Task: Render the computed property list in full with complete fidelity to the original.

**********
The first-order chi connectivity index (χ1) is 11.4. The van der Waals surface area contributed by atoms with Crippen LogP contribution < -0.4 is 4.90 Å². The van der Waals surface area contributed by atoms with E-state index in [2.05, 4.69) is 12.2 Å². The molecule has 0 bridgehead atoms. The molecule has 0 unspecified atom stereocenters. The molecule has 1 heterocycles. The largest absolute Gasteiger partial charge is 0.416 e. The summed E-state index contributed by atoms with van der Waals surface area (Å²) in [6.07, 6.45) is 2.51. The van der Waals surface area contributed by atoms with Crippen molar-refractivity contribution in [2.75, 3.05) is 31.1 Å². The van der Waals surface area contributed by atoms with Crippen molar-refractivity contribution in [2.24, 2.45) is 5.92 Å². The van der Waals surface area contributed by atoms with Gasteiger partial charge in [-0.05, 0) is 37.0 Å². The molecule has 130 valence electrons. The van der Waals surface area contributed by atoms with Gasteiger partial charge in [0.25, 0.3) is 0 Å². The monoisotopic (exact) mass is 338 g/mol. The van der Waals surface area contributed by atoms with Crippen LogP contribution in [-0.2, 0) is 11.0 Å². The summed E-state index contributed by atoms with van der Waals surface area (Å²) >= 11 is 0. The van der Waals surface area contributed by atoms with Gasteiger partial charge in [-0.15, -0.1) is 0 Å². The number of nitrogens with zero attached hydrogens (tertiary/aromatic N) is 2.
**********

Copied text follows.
The first-order chi connectivity index (χ1) is 11.4. The van der Waals surface area contributed by atoms with Crippen LogP contribution < -0.4 is 4.90 Å². The van der Waals surface area contributed by atoms with E-state index in [2.05, 4.69) is 12.2 Å². The molecule has 0 bridgehead atoms. The molecule has 0 unspecified atom stereocenters. The molecule has 1 heterocycles. The largest absolute Gasteiger partial charge is 0.416 e. The summed E-state index contributed by atoms with van der Waals surface area (Å²) in [6.07, 6.45) is 2.51. The van der Waals surface area contributed by atoms with Crippen molar-refractivity contribution in [2.75, 3.05) is 31.1 Å². The van der Waals surface area contributed by atoms with Crippen molar-refractivity contribution in [2.24, 2.45) is 5.92 Å². The van der Waals surface area contributed by atoms with Gasteiger partial charge in [-0.05, 0) is 37.0 Å². The molecule has 130 valence electrons. The van der Waals surface area contributed by atoms with Gasteiger partial charge in [0.25, 0.3) is 0 Å². The monoisotopic (exact) mass is 338 g/mol. The van der Waals surface area contributed by atoms with Crippen LogP contribution in [-0.2, 0) is 11.0 Å². The summed E-state index contributed by atoms with van der Waals surface area (Å²) >= 11 is 0. The van der Waals surface area contributed by atoms with Gasteiger partial charge in [-0.15, -0.1) is 0 Å². The number of nitrogens with zero attached hydrogens (tertiary/aromatic N) is 2.